Post-Concussion Syndrome From Motor-Vehicle Accidents and Other Trauma

-Posted On December 5, 2011 In Head and Brain Injuries-

Brain injuries are increasingly becoming recognized as serious health concerns in the U.S. From severe traumatic brain injury to relatively mild concussions, blows to head can have lasting negative health consequences. For people with brain injuries and associated conditions like post-concussion syndrome from motor-vehicle accidents, compensation may be available to help with treatment and rehabilitation costs.

Traumatic brain injury can occur in car crashes and other instances of sudden acceleration or deceleration when the brain hits the inside of skull, damaging delicate brain tissue. The Mayo Clinic states that concussion is a mild form of traumatic brain injury that can lead to further health concerns like post-concussion syndrome.

Post-concussion syndrome comprises a variety of symptoms that can last for months or even years. The signs of post-concussion syndrome usually appear within the first week or two after a head injury that causes a concussion. According to the Mayo Clinic, common symptoms of post-concussion syndrome include:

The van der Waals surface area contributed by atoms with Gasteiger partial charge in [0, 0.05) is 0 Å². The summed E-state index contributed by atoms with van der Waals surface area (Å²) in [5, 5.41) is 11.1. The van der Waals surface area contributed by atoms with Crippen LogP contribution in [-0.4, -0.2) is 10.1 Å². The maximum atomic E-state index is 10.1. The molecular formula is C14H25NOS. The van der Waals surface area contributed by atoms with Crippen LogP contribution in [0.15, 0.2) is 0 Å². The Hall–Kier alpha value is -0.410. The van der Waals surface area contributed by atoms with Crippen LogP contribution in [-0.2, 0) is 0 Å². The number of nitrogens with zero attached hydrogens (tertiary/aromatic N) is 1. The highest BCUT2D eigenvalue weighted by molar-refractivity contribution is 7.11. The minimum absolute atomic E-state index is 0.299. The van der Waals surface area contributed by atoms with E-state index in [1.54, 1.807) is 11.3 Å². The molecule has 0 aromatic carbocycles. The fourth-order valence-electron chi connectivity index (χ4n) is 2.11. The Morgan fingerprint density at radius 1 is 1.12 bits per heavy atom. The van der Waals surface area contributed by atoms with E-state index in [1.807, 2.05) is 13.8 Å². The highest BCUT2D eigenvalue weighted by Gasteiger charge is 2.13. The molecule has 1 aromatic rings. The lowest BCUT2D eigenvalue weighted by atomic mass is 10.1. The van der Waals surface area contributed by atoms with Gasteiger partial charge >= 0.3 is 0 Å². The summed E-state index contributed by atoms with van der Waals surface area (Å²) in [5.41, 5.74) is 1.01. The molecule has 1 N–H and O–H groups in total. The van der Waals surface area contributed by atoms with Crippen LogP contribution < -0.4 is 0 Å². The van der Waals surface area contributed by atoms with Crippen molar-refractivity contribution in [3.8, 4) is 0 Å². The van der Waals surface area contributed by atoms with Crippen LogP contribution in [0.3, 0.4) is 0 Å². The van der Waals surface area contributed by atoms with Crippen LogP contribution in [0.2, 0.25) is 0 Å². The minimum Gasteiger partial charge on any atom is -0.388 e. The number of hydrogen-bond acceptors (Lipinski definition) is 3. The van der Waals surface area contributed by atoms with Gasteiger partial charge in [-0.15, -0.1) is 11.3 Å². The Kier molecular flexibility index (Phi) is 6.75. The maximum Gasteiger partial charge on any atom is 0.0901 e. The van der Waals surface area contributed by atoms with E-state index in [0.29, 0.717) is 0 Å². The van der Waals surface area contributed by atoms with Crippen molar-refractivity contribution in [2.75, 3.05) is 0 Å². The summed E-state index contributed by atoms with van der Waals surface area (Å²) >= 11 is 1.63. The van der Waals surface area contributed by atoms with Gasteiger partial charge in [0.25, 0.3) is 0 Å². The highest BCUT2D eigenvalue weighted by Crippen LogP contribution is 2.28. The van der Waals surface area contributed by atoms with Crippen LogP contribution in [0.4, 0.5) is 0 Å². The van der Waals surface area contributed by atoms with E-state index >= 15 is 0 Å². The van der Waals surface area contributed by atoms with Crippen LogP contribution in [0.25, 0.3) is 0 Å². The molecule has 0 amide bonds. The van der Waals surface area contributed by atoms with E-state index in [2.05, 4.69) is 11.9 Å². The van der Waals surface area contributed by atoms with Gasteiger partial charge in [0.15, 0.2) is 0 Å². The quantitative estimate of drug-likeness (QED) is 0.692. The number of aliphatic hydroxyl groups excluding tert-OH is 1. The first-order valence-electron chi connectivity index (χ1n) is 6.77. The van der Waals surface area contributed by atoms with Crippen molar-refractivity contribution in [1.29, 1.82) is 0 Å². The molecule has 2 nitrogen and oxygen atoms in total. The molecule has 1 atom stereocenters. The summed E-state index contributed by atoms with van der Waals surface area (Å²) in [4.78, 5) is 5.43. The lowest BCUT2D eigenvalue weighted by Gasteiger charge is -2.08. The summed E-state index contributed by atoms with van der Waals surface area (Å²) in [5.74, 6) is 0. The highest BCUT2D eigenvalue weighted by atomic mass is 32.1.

• Headaches
  • Noise and light sensitivity
  • Dizziness
  • Insomnia
  • Fatigue
  • Loss of concentration and memory
  • Anxiety
  • Irritability

The effects of post-concussion syndrome can be similar those of post-traumatic stress disorder, depression and anxiety. For this reason, treatment of post-concussion syndrome often involves medication and therapy intended to treat psychological factors.

One of the most common causes of post-concussion syndrome is trauma from a car crash or other collision such as a pedestrian or bicycle accident. If another driver was responsible for a crash that resulted in an individual’s post-concussion syndrome, the injured person may be able to make a claim against the at-fault driver in a personal-injury lawsuit. Through a lawsuit, the injured person may be able to obtain monetary compensation, or damages, for his or her injuries, medical bills, lost wages and future medical care and rehabilitation expenses.

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